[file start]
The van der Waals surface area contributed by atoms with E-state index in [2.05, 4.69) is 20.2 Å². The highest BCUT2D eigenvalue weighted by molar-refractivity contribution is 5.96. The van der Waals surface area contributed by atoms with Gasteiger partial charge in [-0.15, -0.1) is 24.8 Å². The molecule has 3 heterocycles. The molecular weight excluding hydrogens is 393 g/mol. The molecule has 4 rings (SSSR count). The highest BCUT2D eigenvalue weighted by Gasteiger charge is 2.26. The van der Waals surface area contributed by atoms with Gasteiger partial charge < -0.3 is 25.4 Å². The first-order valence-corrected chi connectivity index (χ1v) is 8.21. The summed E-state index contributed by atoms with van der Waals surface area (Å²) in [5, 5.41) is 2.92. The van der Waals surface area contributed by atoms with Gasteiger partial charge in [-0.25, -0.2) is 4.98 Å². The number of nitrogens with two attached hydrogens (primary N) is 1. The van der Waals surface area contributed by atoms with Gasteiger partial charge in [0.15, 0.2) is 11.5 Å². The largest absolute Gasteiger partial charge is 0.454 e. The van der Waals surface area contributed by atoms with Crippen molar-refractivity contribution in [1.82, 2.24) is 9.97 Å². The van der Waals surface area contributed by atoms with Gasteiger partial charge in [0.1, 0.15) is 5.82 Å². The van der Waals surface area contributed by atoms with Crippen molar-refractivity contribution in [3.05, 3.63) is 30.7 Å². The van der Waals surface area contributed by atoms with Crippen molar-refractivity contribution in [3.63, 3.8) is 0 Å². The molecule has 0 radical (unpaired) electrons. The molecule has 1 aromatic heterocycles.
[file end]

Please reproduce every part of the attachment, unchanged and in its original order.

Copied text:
The van der Waals surface area contributed by atoms with E-state index in [2.05, 4.69) is 20.2 Å². The highest BCUT2D eigenvalue weighted by molar-refractivity contribution is 5.96. The van der Waals surface area contributed by atoms with Gasteiger partial charge in [-0.15, -0.1) is 24.8 Å². The molecule has 3 heterocycles. The molecular weight excluding hydrogens is 393 g/mol. The molecule has 4 rings (SSSR count). The highest BCUT2D eigenvalue weighted by Gasteiger charge is 2.26. The van der Waals surface area contributed by atoms with Gasteiger partial charge < -0.3 is 25.4 Å². The first-order valence-corrected chi connectivity index (χ1v) is 8.21. The summed E-state index contributed by atoms with van der Waals surface area (Å²) in [5, 5.41) is 2.92. The van der Waals surface area contributed by atoms with Gasteiger partial charge in [-0.25, -0.2) is 4.98 Å². The number of nitrogens with two attached hydrogens (primary N) is 1. The van der Waals surface area contributed by atoms with Gasteiger partial charge in [0.15, 0.2) is 11.5 Å². The largest absolute Gasteiger partial charge is 0.454 e. The van der Waals surface area contributed by atoms with Crippen molar-refractivity contribution in [1.82, 2.24) is 9.97 Å². The van der Waals surface area contributed by atoms with Gasteiger partial charge in [0.1, 0.15) is 5.82 Å². The van der Waals surface area contributed by atoms with Crippen molar-refractivity contribution in [3.05, 3.63) is 30.7 Å². The van der Waals surface area contributed by atoms with Crippen molar-refractivity contribution in [3.63, 3.8) is 0 Å². The molecule has 0 radical (unpaired) electrons. The molecule has 1 aromatic heterocycles.